Problem is, who will be the judge of who or what is a journalist by definition, if we are to look at the training angle? We don’t have a licensure or board exam that would, upon passing, grant us the title of, say, “CJ” (Zaky Yamani, CJ). CJ being short for “Certified Journalist.”

Thus arises the never-ending debate on whether or not bloggers who deliver news and information but have no journalistic background be considered as journalists at all.

3) fast news versus in-depth

In-depth stories are still around, I do not see them disappearing because of “fast news.”

We have to remember that fast news cater to a different type of reader and are assigned to a different type of reporter, yet this is not to say that the reporter cannot do both. In our case, our “fast news” team is in the process of developing in-depth reports on video, not text, yet these are the same people who write breaking news stories and regular stories using keyboards.

Another thing to remember and we should take a close look at is the process by which news and information DEVELOP. Something happens, we write a short item on it. Then as more info is gathered, write a longer breaking news item about it. Then you get more sources, write again and you have a full-blown story. Then you deploy more people to get more sides and investigate further to get an in-depth story.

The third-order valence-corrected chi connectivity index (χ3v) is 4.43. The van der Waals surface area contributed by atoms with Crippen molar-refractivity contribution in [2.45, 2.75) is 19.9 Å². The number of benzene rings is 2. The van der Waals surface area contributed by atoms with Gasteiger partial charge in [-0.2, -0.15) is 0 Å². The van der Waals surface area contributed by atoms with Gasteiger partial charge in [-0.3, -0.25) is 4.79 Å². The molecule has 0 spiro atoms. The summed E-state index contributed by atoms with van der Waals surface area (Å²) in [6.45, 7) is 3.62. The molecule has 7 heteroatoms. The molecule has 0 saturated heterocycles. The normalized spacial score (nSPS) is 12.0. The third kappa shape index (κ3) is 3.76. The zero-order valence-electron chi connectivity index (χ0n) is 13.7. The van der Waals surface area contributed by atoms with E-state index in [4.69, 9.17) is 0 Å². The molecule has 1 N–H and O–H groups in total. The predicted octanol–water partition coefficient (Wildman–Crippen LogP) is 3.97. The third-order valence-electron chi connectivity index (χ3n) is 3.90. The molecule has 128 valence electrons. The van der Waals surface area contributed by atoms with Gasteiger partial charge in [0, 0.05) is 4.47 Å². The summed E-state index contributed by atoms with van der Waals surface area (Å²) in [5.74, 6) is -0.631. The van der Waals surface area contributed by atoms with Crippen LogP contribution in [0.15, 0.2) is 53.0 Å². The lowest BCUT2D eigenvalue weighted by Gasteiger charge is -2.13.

So the question of fast versus in-depth news is one of temporal priorities and limitations. What happens first becomes fast news, then as time goes by (“you must remember this…”), you develop it into something meatier. It may not necessarily appear in the same medium (for example, most of our in-depth news are in the print counterpart) but we have to see it as an ongoing process from start to finish, the starting point being the so-called fast news pointed out earlier.

My two cents’ worthless =)


4. The survival of the specie: Dana’s take « ATENEO-ACFJ Alumni Online - July 23, 2008

[…] The survival of the specie: Dana’s take July 23, 2008 Posted by acfj in Uncategorized. trackback I’m posting on our front page, so to speak, another take on the whole issue of the future of journalism. This is from Dana Batnag, originally in reaction to Zaky Yamani’s concerns. […]

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6. danabatnag - August 11, 2008

Zak asked about citizen bloggers. It would be good to see what role they played — if any — in the recent ARMM elections. Did they participate, how, and why?
Carol — and the other Mindanao-based reporters — what did you see? What has been the role of citizen journalists in the Philippines in covering national issues such as the elections?